2. Protein Palmitoylation

Our comprehension of protein palmitoylation and its function is based on studies in higher eukaryotes. A short review of the most important roles of this posttranslational modification is described below.

Palmitoylation is an important mechanism for regulating subcellular localization [31, 32], trafficking (recently reviewed in [33]), translocation to lipid rafts [34, 35], regulation of enzymatic activity [36, 37], and gene expression [38]. Before its attachment to the targeted protein, palmitate must be activated in its coenzyme A derivative, palmitoyl-CoA [39]. The reversible nature of this modification acts as a molecular switch that dynamically controls and regulates either the localization and/or function of selected proteins [40, 41]. Besides, it is important to highlight that palmitoylation does not have a clear sequence requirement other than a cysteine residue.

Interestingly, palmitoylation is found both on peripheral and transmembrane-spanning proteins. Integral membrane proteins are palmitoylated in either their cytosolic domain or at the transmembrane/cytosolic interface. In this type of proteins, palmitoylation has been found to be affected by the proximity to the lipid-ordered phase of the membrane, the composition of the transmembrane domain, and the length of the cytoplasmic tail [42, 43]. Peripheral membrane proteins that are palmitoylated are sometimes myristoylated or prenylated as well. Myristoylation and prenylation occur in the cytosol and confer transient membrane interaction [44]. This transient association allows proteins to interact with palmitoyl acyl-transferases (PATs), integral membrane enzymes responsible for protein palmitoylation. Once palmitoylated, these proteins stably associate with membranes [24, 44]. Members of the Ras superfamily of GTPases are prenylated and some members are also palmitoylated (reviewed in [33]). When palmitoylation is found with myristoylation, the palmitoylated cysteine residue is usually proximal to the N-terminal myristoylated glycine [22, 45]. Distinct from what occurs in integral membrane proteins, the amino acids surrounding the palmitoylated cysteine are not important when myristoylation takes place [45]. Members of the Src family of protein tyrosine kinases and G 𝛼 are typical examples of this dual modification [46, 47]. When palmitoylation is the only lipid modification, the modified cysteine is usually located within the first 25 amino acids. In this case, these proteins may possibly use an intrinsic weak membrane affinity for transient membrane interaction before palmitoylation occurs [48, 49].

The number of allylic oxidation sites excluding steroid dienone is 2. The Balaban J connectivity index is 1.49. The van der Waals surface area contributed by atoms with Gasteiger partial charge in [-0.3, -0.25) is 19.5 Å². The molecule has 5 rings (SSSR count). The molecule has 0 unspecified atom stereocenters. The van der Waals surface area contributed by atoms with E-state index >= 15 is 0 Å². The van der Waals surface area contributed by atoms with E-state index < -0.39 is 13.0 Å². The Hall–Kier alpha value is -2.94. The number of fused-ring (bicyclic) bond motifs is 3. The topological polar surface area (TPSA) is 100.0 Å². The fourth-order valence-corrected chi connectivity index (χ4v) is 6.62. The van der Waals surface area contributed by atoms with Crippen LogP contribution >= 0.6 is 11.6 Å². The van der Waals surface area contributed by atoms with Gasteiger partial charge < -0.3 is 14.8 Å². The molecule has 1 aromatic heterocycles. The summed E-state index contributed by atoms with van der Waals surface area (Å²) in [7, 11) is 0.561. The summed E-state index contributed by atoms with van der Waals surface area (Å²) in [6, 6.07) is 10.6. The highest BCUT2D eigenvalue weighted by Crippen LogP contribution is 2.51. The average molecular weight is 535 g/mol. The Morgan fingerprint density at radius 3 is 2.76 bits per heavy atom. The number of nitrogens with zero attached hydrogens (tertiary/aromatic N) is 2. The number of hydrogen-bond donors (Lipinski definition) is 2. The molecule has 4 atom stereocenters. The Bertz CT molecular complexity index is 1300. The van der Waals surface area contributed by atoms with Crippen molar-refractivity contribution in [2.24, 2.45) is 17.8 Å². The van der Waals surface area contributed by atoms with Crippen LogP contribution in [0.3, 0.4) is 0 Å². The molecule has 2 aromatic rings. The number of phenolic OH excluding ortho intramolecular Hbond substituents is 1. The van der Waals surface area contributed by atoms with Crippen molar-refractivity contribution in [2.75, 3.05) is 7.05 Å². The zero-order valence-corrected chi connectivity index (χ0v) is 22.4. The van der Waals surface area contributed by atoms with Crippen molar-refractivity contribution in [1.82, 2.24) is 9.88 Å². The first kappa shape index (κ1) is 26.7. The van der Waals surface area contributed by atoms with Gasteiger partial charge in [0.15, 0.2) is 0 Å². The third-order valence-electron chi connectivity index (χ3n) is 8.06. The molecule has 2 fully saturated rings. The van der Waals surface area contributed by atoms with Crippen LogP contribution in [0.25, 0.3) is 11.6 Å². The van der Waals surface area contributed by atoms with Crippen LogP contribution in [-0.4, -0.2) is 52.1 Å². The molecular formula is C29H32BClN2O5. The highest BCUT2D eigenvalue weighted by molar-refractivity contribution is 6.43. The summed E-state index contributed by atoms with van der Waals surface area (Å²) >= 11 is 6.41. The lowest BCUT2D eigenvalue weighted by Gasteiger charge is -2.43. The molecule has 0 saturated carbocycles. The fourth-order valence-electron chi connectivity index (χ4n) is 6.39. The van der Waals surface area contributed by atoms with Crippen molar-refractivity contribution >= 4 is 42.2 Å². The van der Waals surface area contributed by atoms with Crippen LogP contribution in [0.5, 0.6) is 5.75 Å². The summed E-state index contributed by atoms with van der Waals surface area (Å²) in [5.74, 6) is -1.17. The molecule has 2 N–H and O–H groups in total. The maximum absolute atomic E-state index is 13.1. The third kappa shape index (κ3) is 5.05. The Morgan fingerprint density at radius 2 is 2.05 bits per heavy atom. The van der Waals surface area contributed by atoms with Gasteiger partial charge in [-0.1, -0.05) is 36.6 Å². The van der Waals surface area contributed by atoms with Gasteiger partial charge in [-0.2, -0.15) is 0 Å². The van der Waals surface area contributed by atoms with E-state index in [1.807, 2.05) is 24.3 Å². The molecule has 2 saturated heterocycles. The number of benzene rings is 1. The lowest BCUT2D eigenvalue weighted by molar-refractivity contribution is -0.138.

Regarding the mechanism underlying protein palmitoylation, it has been reported to occur either spontaneously or to be enzyme-mediated. Examples of spontaneous palmitoylation are the mitochondrial proteins glutamate dehydrogenase, carbamoyl phosphate synthetase 1, and methylmalonate semialdehyde dehydrogenase where palmitoylation regulates their activities [36, 37, 50]. Recently, protein palmitoylation of the mitochondrial protein 3-hydroxy-3-methylglutaryl-CoA synthase has been shown to play a role in gene regulation [38]. However, protein palmitoylation is mainly enzyme-mediated either by DHHC-containing proteins (Asp-His-His-Cys-containing proteins; palmitoyl acyl-transferases; PATs) or membrane bound-O-acyltransferase (MBOAT) proteins. Whereas intracellular palmitoylation occurs by PATs, secreted proteins are palmitoylated by members of the MBOAT (membrane bound-O acyl-transferase) family [51, 52]. Genes encoding DHHC proteins are present in organisms from yeast to humans [53, 54]. However, all these proteins have in general, some shared characteristics such as having an even number of transmembrane domains and to be expressed on the Golgi, ER, and the PM [54, 55].

Depalmitoylation can occur in response to signals or spontaneously [56]. In fact, an agonist-induced increase in palmitate turnover has been observed for proteins such as H-Ras [57], G 𝛼 s [58], endothelial nitric oxide synthase [59], and PSD-95 [49]. Up to date, two lysosomal and one cytosolic thioesterases are thought to mediate protein depalmitoylation. However, only the cytosolic acyl-protein thioesterase-1 (APT1) has been reported to mediate depalmitoylation in vivo. APT1 is a 29 kDa nonspecific thioesterase that can remove fatty acyl groups from lysophospholipids as well as a wide variety of proteins [6062]. In a recent report, Yang and colleagues showed that APT1 is palmitoylated, which may tether this protein to the membrane and thus, facilitate the depalmitoylation of its substrates [63]. The two lysosomal hydrolases palmitoyl-protein thioesterase I (PPT1) and PPT2 do not remove palmitate groups from palmitoylated proteins [64, 65] and as such, their substrates are unknown.